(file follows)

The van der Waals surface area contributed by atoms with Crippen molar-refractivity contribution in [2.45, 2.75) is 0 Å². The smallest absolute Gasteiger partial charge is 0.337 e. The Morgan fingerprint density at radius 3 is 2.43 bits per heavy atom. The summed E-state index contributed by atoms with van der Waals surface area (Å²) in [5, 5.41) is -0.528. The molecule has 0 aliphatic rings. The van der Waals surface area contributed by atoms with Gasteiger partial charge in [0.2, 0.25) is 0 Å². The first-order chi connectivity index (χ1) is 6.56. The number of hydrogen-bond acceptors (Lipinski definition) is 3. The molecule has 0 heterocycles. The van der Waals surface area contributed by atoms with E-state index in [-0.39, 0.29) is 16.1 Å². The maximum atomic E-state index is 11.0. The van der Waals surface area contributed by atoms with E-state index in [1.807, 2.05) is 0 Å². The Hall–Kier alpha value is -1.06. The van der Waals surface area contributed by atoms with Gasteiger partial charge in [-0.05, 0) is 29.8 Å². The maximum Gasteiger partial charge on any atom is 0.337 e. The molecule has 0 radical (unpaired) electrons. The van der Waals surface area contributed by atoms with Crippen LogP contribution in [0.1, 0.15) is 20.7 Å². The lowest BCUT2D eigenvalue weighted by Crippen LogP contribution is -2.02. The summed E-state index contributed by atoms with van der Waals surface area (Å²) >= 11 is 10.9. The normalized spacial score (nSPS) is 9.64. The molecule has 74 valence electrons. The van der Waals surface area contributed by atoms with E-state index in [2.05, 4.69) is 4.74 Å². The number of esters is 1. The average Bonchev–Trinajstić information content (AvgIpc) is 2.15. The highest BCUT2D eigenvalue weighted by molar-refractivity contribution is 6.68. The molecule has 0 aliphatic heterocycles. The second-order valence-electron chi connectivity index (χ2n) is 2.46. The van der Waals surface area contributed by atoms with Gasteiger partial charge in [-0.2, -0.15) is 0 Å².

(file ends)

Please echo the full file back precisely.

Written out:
The van der Waals surface area contributed by atoms with Crippen molar-refractivity contribution in [2.45, 2.75) is 0 Å². The smallest absolute Gasteiger partial charge is 0.337 e. The Morgan fingerprint density at radius 3 is 2.43 bits per heavy atom. The summed E-state index contributed by atoms with van der Waals surface area (Å²) in [5, 5.41) is -0.528. The molecule has 0 aliphatic rings. The van der Waals surface area contributed by atoms with Gasteiger partial charge in [0.2, 0.25) is 0 Å². The first-order chi connectivity index (χ1) is 6.56. The number of hydrogen-bond acceptors (Lipinski definition) is 3. The molecule has 0 heterocycles. The van der Waals surface area contributed by atoms with E-state index in [-0.39, 0.29) is 16.1 Å². The maximum atomic E-state index is 11.0. The van der Waals surface area contributed by atoms with E-state index in [1.807, 2.05) is 0 Å². The Hall–Kier alpha value is -1.06. The van der Waals surface area contributed by atoms with Gasteiger partial charge in [-0.05, 0) is 29.8 Å². The maximum Gasteiger partial charge on any atom is 0.337 e. The molecule has 0 radical (unpaired) electrons. The van der Waals surface area contributed by atoms with Crippen LogP contribution in [0.1, 0.15) is 20.7 Å². The lowest BCUT2D eigenvalue weighted by Crippen LogP contribution is -2.02. The summed E-state index contributed by atoms with van der Waals surface area (Å²) >= 11 is 10.9. The normalized spacial score (nSPS) is 9.64. The molecule has 74 valence electrons. The van der Waals surface area contributed by atoms with E-state index in [2.05, 4.69) is 4.74 Å². The number of esters is 1. The average Bonchev–Trinajstić information content (AvgIpc) is 2.15. The highest BCUT2D eigenvalue weighted by molar-refractivity contribution is 6.68. The molecule has 0 aliphatic heterocycles. The second-order valence-electron chi connectivity index (χ2n) is 2.46. The van der Waals surface area contributed by atoms with Gasteiger partial charge in [-0.2, -0.15) is 0 Å².